The History Of Cheerleading Apparel
By Ashley Lipman
Cheerleading Has Changed A Lot
It’s been widely acknowledged that eating right and exercising regularly are core to the full flourishing of an individual, and this is one reason cheerleaders are so venerated throughout the world. To be a cheerleader in the modern sense requires a great deal of dedication and practice of an exceptional athletic quality that simultaneously requires a carefully managed diet for greatest results.
But cheerleading as it is today is not cheerleading as it used to be. In fact, there has been a great deal of change over the years in terms of not just what cheerleaders do, but how they look while they’re doing it. It’s no secret that the sensuality of cheerleading uniforms has reached somewhat of a zenith today. But the role of cheerleader hasn’t always been so physiologically evocative.
Around the year 1900, a cheerleading uniform was usually a large, non-athletic sweater with letters representing the organization of a given team sewn onto it. This sweater was worn over a skirt that stretched to the ankles. Oftentimes cheerleading squads weren’t only women, either—though this increasingly became the trend going forward.
According to this Wikipedia article, pom-poms weren’t widely sold to cheerleading squads until the late 1940s. But all that started to change as cheerleading became less of an exterior aspect of sporting events, and more of a primary component.
Titanic Shifts In Apparel Style
By the nineteen-fifties, the ankle-length skirts had been cut in half. Cheerleading sweaters with letters spelling the name of the team began to include the name of the cheerleaders beneath the larger letter. The sweaters became easier to move in, more closely conforming to the figures of the cheerleaders as well.
Sweaters got smaller in the 70s, and stripes started showing up all over the place, beginning to shadow what would soon be the “style” so intrinsic to cheerleading uniforms today. Things got tighter, too. Now cheerleaders would just wear a bra under their letter sweaters, rather than an undershirt. And everything became more form-fitting.
By the 1980s, things began to heat up a little bit. While high school cheerleading uniforms tended to retain certain trappings of modesty, in the college circuit outfits became more and more form-fitting. This did two things for cheerleaders at the time: it made their office of greater sensual import, and it provided them the ability to pursue greater and greater feats of athleticism.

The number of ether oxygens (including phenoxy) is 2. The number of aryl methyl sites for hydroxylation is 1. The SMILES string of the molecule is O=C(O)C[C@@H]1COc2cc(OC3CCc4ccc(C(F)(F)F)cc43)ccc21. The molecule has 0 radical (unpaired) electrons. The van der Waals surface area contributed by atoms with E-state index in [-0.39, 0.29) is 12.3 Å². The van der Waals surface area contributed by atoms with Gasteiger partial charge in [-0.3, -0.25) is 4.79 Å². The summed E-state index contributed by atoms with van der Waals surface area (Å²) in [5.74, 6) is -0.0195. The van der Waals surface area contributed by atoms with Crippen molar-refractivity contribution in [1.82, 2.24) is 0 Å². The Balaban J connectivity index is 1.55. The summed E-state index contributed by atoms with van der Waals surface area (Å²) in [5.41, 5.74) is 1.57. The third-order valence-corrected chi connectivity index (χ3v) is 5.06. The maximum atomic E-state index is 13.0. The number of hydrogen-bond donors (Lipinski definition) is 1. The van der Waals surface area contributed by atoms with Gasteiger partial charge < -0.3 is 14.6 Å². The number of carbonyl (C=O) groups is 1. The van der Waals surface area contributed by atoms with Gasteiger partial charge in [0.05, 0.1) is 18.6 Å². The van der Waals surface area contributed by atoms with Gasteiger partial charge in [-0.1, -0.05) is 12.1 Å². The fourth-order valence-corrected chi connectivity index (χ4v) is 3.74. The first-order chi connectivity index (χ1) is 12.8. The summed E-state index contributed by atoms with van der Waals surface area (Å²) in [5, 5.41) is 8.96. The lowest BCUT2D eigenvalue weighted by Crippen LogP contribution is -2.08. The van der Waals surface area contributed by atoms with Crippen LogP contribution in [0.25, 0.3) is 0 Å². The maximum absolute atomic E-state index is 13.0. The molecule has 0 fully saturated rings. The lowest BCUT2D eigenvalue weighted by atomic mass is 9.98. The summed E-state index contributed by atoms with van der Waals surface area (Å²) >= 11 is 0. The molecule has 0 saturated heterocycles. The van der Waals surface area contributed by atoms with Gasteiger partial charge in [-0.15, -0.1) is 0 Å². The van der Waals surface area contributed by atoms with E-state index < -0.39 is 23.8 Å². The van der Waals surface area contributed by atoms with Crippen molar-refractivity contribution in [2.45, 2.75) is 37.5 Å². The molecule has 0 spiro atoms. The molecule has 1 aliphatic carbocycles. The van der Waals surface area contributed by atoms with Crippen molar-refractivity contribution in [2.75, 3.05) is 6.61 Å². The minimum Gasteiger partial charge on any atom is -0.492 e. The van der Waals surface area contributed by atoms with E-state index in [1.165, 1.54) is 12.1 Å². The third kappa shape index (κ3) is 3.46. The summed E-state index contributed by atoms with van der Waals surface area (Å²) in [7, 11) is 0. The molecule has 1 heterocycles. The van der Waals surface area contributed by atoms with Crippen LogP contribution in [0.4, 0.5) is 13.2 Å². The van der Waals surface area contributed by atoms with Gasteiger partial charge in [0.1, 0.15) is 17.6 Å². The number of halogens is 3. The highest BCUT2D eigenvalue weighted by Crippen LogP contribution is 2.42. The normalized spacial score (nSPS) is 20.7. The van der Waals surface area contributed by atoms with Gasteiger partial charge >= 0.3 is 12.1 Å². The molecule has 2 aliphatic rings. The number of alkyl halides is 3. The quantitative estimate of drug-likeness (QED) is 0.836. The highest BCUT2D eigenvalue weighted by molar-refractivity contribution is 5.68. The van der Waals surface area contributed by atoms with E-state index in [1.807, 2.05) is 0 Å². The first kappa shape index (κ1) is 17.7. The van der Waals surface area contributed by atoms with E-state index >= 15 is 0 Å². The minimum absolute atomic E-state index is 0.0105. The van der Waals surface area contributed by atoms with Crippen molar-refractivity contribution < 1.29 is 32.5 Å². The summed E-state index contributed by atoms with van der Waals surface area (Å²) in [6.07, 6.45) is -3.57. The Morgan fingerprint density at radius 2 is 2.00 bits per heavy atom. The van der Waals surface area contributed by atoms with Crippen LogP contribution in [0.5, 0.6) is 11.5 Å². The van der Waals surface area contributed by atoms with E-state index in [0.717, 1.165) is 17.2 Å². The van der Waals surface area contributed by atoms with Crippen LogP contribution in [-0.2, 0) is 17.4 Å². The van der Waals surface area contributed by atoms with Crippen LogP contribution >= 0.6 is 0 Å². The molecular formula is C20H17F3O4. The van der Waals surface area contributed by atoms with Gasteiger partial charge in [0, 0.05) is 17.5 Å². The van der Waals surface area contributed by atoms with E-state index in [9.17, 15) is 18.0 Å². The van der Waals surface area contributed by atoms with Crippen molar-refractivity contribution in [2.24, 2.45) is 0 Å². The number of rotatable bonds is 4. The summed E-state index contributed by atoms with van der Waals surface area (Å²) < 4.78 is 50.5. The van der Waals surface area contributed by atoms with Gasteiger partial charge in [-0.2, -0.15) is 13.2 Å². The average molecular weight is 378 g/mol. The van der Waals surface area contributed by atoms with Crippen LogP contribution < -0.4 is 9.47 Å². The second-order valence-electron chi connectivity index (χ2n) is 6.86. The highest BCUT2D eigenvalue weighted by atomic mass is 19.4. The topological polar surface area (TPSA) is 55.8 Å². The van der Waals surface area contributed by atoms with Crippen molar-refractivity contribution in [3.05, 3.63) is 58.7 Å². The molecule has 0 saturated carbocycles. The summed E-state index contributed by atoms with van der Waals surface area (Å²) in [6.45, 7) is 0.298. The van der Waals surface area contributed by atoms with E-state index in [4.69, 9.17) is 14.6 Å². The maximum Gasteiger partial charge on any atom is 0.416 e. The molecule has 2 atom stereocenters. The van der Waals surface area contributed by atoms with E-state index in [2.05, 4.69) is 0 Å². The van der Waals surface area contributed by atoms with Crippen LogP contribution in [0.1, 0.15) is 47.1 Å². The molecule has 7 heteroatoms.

It was at around this time that sneakers, rather than flat-soled shoes, began to become core to a cheerleader’s outfit. They had to be! You’ve likely seen some of the stunning athletic displays of today’s cheerleader. They’ll run, jump, dance, and generally move about with a great variety of motion that requires top-notch gear.
The entire uniform of a cheerleader today must be informed by components that allow for full movement while at the same time loudly proclaiming the colors and slogans of represented teams, and simultaneously spicing things up with some level of sensuality. Before, this was a natural byproduct of cheerleading. Now this byproduct has become a core component.
Accordingly, if you’re looking to buy cheerleading uniforms for your team, you need to take movement, visual elements, and sensuality into consideration. Also, apparel for cheerleading squads is often designed-to-order, and it’s got to be sturdy. Certainly squads don’t always practice in their uniforms, but even so, should they follow the team throughout its regular roster of games, those uniforms are going to get some use and abuse!
The uniforms will be sweat in, they’ll be stained, they’ll be stretched and scratched—even torn. Ideally, these things won’t affect wear, as garments will be sturdy enough to take some abuse while still having the characteristic appearance central to cheerleading garments.
What makes sense for teams of any level looking to find apparel that fits, that looks good, that is sturdy, and allows movement, is to work with the industry which has risen up around cheerleading across the nation and the world. Cheerleading is, after all, not isolated to any one country in the twenty-first century.
There are quite a few different providers of cheerleading apparel out there who can help your team find the best tops, bottoms, shoes, socks, and underwear for your cheerleading squad. Undergarments have shifted as the rest of cheerleading has—as shirts became shorter, many cheerleaders elected to wear form-fitting bicycle shorts beneath their skirts.
With all this in mind, one group worth considering as you seek the right kind of apparel is MoveU.us, who provide a great selection of cheerleading skirts for the team. Selection is important, because different teams will yet have restrictions pertaining to the kinds of uniforms they’re allowed to wear.
For example, collegiate teams are likely not going to have quite the same restrictions as high school teams, and when it comes to the national leagues, that which is restricted or “frowned on” may be very little indeed. With greater selection, you can find entire families of apparel that are appropriate for teams in any category of cheerleading performance.
Cheerleading is core to the modern American sporting experience, and as athletic events transition into future trends, so will cheerleading apparel. The world we live in now is changing rapidly, so the uniforms of 2018 may look as antiquated by 2068 standards as the uniforms of 1950 look today.